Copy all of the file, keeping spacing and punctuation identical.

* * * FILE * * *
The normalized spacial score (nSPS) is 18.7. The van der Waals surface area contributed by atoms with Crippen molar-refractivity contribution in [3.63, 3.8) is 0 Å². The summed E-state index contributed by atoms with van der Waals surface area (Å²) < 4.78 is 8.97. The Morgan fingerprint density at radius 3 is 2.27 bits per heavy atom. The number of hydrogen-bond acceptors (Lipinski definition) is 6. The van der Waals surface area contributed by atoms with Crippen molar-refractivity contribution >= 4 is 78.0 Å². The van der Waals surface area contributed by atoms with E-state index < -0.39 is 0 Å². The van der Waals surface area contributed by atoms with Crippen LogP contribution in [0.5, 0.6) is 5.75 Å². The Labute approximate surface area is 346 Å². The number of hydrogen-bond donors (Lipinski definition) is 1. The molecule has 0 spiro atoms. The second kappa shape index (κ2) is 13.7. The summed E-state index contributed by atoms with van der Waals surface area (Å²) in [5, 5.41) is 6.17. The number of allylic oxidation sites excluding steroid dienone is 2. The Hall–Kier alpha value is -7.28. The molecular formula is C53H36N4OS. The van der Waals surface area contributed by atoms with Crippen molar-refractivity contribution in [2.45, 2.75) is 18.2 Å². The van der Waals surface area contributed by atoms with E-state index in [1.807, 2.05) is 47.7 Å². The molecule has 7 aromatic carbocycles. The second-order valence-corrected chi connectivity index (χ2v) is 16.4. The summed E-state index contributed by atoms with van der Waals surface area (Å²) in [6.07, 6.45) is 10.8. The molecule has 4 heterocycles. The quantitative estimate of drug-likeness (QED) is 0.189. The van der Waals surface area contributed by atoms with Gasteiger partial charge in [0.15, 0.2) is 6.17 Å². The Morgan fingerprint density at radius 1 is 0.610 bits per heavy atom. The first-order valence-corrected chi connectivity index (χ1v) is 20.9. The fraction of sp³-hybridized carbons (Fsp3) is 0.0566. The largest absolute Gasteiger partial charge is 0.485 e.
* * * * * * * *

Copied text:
The normalized spacial score (nSPS) is 18.7. The van der Waals surface area contributed by atoms with Crippen molar-refractivity contribution in [3.63, 3.8) is 0 Å². The summed E-state index contributed by atoms with van der Waals surface area (Å²) < 4.78 is 8.97. The Morgan fingerprint density at radius 3 is 2.27 bits per heavy atom. The number of hydrogen-bond acceptors (Lipinski definition) is 6. The van der Waals surface area contributed by atoms with Crippen molar-refractivity contribution >= 4 is 78.0 Å². The van der Waals surface area contributed by atoms with E-state index < -0.39 is 0 Å². The van der Waals surface area contributed by atoms with Crippen LogP contribution in [0.5, 0.6) is 5.75 Å². The Labute approximate surface area is 346 Å². The number of hydrogen-bond donors (Lipinski definition) is 1. The molecule has 0 spiro atoms. The second kappa shape index (κ2) is 13.7. The summed E-state index contributed by atoms with van der Waals surface area (Å²) in [5, 5.41) is 6.17. The number of allylic oxidation sites excluding steroid dienone is 2. The Hall–Kier alpha value is -7.28. The molecular formula is C53H36N4OS. The van der Waals surface area contributed by atoms with Crippen molar-refractivity contribution in [2.45, 2.75) is 18.2 Å². The van der Waals surface area contributed by atoms with E-state index in [1.807, 2.05) is 47.7 Å². The molecule has 7 aromatic carbocycles. The second-order valence-corrected chi connectivity index (χ2v) is 16.4. The summed E-state index contributed by atoms with van der Waals surface area (Å²) in [6.07, 6.45) is 10.8. The molecule has 4 heterocycles. The quantitative estimate of drug-likeness (QED) is 0.189. The van der Waals surface area contributed by atoms with Gasteiger partial charge in [0.15, 0.2) is 6.17 Å². The Morgan fingerprint density at radius 1 is 0.610 bits per heavy atom. The first-order valence-corrected chi connectivity index (χ1v) is 20.9. The fraction of sp³-hybridized carbons (Fsp3) is 0.0566. The largest absolute Gasteiger partial charge is 0.485 e.